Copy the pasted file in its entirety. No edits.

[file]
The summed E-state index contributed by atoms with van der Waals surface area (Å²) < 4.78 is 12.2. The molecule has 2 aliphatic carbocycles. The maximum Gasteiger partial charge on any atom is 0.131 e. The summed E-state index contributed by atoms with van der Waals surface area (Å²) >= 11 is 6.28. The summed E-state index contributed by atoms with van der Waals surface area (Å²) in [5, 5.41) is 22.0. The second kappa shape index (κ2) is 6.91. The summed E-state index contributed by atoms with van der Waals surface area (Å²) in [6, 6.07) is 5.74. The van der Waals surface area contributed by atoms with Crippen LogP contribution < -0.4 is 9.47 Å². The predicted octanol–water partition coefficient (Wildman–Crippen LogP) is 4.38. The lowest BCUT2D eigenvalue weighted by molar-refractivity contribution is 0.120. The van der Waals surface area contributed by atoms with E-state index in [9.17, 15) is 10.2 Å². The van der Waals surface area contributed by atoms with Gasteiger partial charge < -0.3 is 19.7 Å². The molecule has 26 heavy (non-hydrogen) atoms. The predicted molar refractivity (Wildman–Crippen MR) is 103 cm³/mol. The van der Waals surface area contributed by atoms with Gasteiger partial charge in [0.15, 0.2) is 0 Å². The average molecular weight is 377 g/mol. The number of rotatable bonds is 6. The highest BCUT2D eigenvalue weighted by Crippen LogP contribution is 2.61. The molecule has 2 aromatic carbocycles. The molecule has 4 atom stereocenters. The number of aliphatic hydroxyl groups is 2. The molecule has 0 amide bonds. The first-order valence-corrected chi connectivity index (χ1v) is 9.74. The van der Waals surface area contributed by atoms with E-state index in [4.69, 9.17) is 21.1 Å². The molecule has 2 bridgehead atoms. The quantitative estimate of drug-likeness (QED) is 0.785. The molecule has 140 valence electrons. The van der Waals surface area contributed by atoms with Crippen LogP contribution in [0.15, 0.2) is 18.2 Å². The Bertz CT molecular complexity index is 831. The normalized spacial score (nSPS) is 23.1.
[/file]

The summed E-state index contributed by atoms with van der Waals surface area (Å²) < 4.78 is 12.2. The molecule has 2 aliphatic carbocycles. The maximum Gasteiger partial charge on any atom is 0.131 e. The summed E-state index contributed by atoms with van der Waals surface area (Å²) >= 11 is 6.28. The summed E-state index contributed by atoms with van der Waals surface area (Å²) in [5, 5.41) is 22.0. The second kappa shape index (κ2) is 6.91. The summed E-state index contributed by atoms with van der Waals surface area (Å²) in [6, 6.07) is 5.74. The van der Waals surface area contributed by atoms with Crippen LogP contribution < -0.4 is 9.47 Å². The predicted octanol–water partition coefficient (Wildman–Crippen LogP) is 4.38. The lowest BCUT2D eigenvalue weighted by molar-refractivity contribution is 0.120. The van der Waals surface area contributed by atoms with E-state index in [9.17, 15) is 10.2 Å². The van der Waals surface area contributed by atoms with Gasteiger partial charge < -0.3 is 19.7 Å². The molecule has 26 heavy (non-hydrogen) atoms. The predicted molar refractivity (Wildman–Crippen MR) is 103 cm³/mol. The van der Waals surface area contributed by atoms with Gasteiger partial charge in [0.15, 0.2) is 0 Å². The average molecular weight is 377 g/mol. The number of rotatable bonds is 6. The highest BCUT2D eigenvalue weighted by Crippen LogP contribution is 2.61. The molecule has 2 aromatic carbocycles. The molecule has 4 atom stereocenters. The number of aliphatic hydroxyl groups is 2. The molecule has 0 amide bonds. The first-order valence-corrected chi connectivity index (χ1v) is 9.74. The van der Waals surface area contributed by atoms with E-state index in [4.69, 9.17) is 21.1 Å². The molecule has 2 bridgehead atoms. The quantitative estimate of drug-likeness (QED) is 0.785. The molecule has 140 valence electrons. The van der Waals surface area contributed by atoms with Crippen LogP contribution in [0.15, 0.2) is 18.2 Å². The Bertz CT molecular complexity index is 831. The normalized spacial score (nSPS) is 23.1.